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Publication - Professor David Bull

    A deep learning approach to detecting volcano deformation from satellite imagery using synthetic datasets


    Anantrasirichai, P, Biggs, J, Albino, F & Bull, D, 2019, ‘A deep learning approach to detecting volcano deformation from satellite imagery using synthetic datasets’. Remote Sensing of Environment, vol 230.


    Satellites enable widespread, regional or global surveillance of volcanoes and can provide the first indication of volcanic unrest or eruption. Here we consider Interferometric Synthetic Aperture Radar (InSAR), which can be employed to detect surface deformation with a strong statistical link to eruption. Recent developments in technology as well as improved computational power have resulted in unprecedented quantities of monitoring data, which can no longer be inspected manually. The ability of machine learning to automatically identify signals of interest in these large InSAR datasets has already been demonstrated, but data-driven techniques, such as convolutional neutral networks (CNN) require balanced training datasets of positive and negative signals to effectively differentiate between real deformation and noise. As only a small proportion of volcanoes are deforming and atmospheric noise is ubiquitous, the use of machine learning for detecting volcanic unrest is more challenging than many other applications. In this paper, we address this problem using synthetic interferograms to train the AlexNet CNN. The synthetic interferograms are composed of 3 parts: 1) deformation patterns based on a Monte Carlo selection of parameters for analytic forward models, 2) stratified atmospheric effects derived from weather models and 3) turbulent atmospheric effects based on statistical simulations of correlated noise. The AlexNet architecture trained with synthetic data outperforms that trained using real interferograms alone, based on classification accuracy and positive predictive value (PPV). However, the models used to generate the synthetic signals are a simplification of the natural processes, so we retrain the CNN with a combined dataset consisting of synthetic models and selected real examples, achieving a final PPV of 82%. Although applying atmospheric corrections to the entire dataset is computationally expensive, it is relatively simple to apply them to the small subset of positive results. This further improves the detection performance without a significant increase in computational burden (PPV of 100%). Thus, we demonstrate that training with synthetic examples can improve the ability of CNNs to detect volcano deformation in satellite images, and propose an efficient workflow for the development of automated systems.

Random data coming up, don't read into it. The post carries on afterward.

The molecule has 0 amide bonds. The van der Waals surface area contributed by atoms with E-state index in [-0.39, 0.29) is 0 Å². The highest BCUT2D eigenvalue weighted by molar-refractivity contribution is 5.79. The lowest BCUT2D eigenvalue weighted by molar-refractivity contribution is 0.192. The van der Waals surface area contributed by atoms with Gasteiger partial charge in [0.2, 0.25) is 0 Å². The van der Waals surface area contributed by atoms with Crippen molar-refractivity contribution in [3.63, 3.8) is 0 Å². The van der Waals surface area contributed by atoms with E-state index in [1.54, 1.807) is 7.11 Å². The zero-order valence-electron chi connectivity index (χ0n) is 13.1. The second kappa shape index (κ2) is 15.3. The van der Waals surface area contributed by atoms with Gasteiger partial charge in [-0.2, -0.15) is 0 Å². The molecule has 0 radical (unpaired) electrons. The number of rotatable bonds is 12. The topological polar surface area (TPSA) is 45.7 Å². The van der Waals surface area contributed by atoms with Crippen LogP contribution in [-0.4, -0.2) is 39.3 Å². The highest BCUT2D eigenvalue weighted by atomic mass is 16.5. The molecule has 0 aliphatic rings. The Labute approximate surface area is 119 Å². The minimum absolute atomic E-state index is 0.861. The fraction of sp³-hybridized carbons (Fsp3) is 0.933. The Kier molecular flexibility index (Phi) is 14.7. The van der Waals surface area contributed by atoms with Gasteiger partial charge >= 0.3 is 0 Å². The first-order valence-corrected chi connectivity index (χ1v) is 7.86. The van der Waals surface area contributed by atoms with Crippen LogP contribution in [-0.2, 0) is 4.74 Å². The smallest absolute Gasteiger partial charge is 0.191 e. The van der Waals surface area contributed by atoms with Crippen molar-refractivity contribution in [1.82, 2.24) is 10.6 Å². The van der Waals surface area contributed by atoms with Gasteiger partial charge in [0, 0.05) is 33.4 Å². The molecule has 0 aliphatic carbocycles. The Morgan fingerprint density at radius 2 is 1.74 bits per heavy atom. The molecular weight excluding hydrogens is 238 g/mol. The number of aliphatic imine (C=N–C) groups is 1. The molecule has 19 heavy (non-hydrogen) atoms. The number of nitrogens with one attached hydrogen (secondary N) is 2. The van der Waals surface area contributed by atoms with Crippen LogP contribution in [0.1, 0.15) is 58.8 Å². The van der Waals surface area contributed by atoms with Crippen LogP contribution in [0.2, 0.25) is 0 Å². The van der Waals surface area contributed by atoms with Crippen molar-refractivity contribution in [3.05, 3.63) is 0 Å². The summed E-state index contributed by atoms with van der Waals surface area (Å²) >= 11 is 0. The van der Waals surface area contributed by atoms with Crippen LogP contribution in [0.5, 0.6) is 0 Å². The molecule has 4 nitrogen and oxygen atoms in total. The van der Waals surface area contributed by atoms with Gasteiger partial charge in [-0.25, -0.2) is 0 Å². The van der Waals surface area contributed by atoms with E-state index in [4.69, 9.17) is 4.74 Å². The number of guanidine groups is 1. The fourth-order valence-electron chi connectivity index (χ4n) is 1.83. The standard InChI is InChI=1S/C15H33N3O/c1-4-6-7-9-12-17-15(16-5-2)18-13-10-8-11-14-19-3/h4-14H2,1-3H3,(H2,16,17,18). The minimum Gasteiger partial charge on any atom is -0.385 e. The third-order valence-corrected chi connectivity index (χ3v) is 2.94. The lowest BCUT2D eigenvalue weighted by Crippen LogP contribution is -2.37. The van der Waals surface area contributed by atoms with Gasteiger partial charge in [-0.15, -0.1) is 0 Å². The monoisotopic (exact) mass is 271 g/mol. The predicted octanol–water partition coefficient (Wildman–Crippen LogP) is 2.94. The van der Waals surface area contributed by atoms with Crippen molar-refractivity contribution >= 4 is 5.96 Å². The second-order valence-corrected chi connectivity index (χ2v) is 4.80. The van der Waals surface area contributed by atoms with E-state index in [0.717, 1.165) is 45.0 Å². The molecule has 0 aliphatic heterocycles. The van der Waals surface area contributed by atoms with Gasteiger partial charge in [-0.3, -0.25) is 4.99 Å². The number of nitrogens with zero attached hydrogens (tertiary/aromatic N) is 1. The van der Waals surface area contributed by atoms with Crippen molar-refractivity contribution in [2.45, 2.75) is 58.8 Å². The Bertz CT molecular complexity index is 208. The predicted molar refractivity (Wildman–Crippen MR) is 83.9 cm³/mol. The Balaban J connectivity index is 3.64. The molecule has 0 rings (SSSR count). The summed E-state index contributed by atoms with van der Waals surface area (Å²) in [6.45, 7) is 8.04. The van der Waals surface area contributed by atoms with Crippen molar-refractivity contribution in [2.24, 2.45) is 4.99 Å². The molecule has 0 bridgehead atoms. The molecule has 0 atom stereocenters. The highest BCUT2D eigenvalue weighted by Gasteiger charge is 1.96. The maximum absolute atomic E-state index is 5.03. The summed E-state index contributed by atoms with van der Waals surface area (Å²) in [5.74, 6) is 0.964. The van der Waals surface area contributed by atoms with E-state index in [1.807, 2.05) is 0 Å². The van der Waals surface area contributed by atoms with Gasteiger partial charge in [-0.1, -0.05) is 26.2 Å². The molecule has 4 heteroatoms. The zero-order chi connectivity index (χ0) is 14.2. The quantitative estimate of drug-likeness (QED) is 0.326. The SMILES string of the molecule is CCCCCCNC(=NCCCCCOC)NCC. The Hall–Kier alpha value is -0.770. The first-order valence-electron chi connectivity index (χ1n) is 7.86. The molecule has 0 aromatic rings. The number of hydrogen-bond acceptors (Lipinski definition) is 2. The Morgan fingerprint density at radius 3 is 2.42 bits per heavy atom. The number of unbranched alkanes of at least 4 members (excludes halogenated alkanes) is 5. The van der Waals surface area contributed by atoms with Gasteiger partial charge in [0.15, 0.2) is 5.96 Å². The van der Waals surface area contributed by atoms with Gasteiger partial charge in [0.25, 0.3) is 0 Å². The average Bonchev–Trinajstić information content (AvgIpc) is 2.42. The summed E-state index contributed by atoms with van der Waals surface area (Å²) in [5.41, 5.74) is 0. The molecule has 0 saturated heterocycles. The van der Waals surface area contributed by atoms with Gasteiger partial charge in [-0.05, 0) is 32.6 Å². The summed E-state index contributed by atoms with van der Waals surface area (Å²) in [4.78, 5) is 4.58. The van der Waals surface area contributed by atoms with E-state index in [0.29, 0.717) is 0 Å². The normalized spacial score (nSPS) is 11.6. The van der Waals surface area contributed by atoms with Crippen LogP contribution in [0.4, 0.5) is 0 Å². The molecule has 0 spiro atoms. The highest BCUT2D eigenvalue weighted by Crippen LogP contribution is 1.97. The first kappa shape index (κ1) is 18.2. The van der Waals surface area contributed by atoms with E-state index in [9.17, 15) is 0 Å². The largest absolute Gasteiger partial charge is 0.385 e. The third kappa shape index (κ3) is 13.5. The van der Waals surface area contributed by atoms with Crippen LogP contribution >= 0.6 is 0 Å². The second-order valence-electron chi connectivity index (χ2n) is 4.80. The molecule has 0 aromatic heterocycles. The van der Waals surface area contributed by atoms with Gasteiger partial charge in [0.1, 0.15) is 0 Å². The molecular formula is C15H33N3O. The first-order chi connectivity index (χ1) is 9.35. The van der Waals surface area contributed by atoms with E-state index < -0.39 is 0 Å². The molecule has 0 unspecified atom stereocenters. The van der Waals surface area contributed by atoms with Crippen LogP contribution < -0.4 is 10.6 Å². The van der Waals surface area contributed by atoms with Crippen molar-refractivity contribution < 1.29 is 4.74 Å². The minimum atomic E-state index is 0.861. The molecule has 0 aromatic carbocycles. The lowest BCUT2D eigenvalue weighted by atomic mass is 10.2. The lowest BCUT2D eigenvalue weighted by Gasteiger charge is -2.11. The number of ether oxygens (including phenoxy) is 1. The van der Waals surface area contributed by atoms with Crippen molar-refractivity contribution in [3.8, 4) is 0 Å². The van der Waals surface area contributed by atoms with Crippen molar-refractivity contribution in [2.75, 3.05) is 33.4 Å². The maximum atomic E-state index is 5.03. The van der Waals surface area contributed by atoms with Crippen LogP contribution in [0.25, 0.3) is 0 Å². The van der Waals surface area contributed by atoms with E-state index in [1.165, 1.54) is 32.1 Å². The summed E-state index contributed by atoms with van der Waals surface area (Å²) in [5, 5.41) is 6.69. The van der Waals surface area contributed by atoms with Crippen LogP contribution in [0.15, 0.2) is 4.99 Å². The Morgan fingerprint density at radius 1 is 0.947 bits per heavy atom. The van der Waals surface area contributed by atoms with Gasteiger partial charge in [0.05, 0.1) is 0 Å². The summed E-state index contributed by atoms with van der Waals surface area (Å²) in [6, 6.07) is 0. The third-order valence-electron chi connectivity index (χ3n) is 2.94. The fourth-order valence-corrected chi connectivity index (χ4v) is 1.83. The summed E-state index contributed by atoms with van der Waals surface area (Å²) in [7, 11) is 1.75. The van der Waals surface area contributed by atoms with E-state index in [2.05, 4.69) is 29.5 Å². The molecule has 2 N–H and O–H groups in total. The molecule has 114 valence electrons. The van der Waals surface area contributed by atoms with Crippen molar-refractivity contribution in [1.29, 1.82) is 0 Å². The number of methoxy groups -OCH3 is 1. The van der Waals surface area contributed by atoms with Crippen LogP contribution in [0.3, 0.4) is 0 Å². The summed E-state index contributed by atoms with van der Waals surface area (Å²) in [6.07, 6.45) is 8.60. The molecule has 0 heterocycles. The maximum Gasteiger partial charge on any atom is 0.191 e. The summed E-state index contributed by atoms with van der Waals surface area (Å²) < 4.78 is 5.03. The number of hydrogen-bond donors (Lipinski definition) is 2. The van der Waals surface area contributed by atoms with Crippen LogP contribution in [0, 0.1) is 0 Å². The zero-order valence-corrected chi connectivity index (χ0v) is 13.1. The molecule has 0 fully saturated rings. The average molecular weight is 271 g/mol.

Full details in the University publications repository